Glenn Herbert wrote:As short as your mass is, you would be much better served by a bell than a duct. The space formed by a 55 gallon barrel cut in half lengthwise and placed flat side down will give enough volume for the hot gases to linger and give up most of their heat. Connect the manifold exit to the bottom end of the half-barrel, and the chimney exit from the bottom of the other end of the half-barrel. The hot gases will rise and give up their heat, and only the coolest will sink and exit to the chimney.
You appear to have a good spacing under your core and mass to protect the floor from the heat.
Aaron Dailey wrote: I'm a bit nervous about working with cob since I haven't a lot of experience so I'm going to keep a close eye on the manifold or maybe just pour some concrete around it so I know it will stay sealed. I will run it full blast and take a temp reading of the manifold before I pour concrete around it to make sure the cob is thick enough that it doesn't get to hot for the concrete.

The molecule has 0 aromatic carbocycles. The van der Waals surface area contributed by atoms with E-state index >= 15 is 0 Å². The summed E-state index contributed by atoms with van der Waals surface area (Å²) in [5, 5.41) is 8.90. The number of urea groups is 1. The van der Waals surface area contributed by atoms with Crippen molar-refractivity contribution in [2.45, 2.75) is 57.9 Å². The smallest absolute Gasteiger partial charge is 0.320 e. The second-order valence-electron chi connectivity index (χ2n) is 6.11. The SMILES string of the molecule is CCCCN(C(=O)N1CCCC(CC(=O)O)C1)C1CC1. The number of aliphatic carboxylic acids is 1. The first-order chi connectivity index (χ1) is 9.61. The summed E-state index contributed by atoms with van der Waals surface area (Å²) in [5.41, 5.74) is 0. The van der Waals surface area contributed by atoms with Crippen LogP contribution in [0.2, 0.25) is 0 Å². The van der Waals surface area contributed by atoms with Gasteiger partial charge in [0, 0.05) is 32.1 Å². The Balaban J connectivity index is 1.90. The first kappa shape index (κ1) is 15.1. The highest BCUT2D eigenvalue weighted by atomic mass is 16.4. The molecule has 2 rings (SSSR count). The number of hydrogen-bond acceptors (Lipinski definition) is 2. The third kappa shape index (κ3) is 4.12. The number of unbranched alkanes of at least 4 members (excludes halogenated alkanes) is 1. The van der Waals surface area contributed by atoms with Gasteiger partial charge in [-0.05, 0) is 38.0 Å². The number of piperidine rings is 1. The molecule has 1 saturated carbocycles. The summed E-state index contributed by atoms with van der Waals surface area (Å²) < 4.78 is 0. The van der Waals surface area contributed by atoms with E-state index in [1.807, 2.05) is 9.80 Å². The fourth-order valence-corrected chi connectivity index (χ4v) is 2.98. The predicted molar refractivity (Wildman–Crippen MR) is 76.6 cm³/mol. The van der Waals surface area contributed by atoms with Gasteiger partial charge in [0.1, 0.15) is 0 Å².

Aaron Dailey wrote:
i wanted to know if it was a real problem so i kept most of the joists untaped and have kept a co2 detector in different places around the heater and the detecter has never detected a single ppm.